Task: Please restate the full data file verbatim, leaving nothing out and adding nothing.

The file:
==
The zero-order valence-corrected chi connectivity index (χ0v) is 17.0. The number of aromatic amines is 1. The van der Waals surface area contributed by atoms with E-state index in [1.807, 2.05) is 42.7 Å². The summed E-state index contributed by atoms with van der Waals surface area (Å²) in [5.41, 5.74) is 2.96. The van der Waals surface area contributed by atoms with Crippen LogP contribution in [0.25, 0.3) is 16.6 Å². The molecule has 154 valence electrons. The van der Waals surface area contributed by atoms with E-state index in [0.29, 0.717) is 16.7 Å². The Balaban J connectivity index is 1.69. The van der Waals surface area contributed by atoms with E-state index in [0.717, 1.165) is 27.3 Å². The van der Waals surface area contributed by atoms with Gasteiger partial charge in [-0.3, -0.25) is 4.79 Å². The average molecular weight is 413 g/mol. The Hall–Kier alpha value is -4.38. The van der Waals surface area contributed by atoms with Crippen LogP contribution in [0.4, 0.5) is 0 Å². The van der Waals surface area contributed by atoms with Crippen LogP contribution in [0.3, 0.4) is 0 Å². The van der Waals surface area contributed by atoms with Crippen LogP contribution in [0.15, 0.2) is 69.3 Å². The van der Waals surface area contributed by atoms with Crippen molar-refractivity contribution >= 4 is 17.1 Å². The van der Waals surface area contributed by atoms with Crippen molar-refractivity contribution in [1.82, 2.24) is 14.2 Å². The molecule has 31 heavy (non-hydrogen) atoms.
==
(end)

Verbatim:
The zero-order valence-corrected chi connectivity index (χ0v) is 17.0. The number of aromatic amines is 1. The van der Waals surface area contributed by atoms with E-state index in [1.807, 2.05) is 42.7 Å². The summed E-state index contributed by atoms with van der Waals surface area (Å²) in [5.41, 5.74) is 2.96. The van der Waals surface area contributed by atoms with Crippen LogP contribution in [0.25, 0.3) is 16.6 Å². The molecule has 154 valence electrons. The van der Waals surface area contributed by atoms with E-state index in [0.29, 0.717) is 16.7 Å². The Balaban J connectivity index is 1.69. The van der Waals surface area contributed by atoms with E-state index in [0.717, 1.165) is 27.3 Å². The van der Waals surface area contributed by atoms with Gasteiger partial charge in [-0.3, -0.25) is 4.79 Å². The average molecular weight is 413 g/mol. The Hall–Kier alpha value is -4.38. The van der Waals surface area contributed by atoms with Crippen LogP contribution in [0.4, 0.5) is 0 Å². The van der Waals surface area contributed by atoms with Crippen LogP contribution in [0.3, 0.4) is 0 Å². The van der Waals surface area contributed by atoms with Crippen LogP contribution in [0.15, 0.2) is 69.3 Å². The van der Waals surface area contributed by atoms with Crippen molar-refractivity contribution >= 4 is 17.1 Å². The van der Waals surface area contributed by atoms with Crippen molar-refractivity contribution in [1.82, 2.24) is 14.2 Å². The molecule has 31 heavy (non-hydrogen) atoms.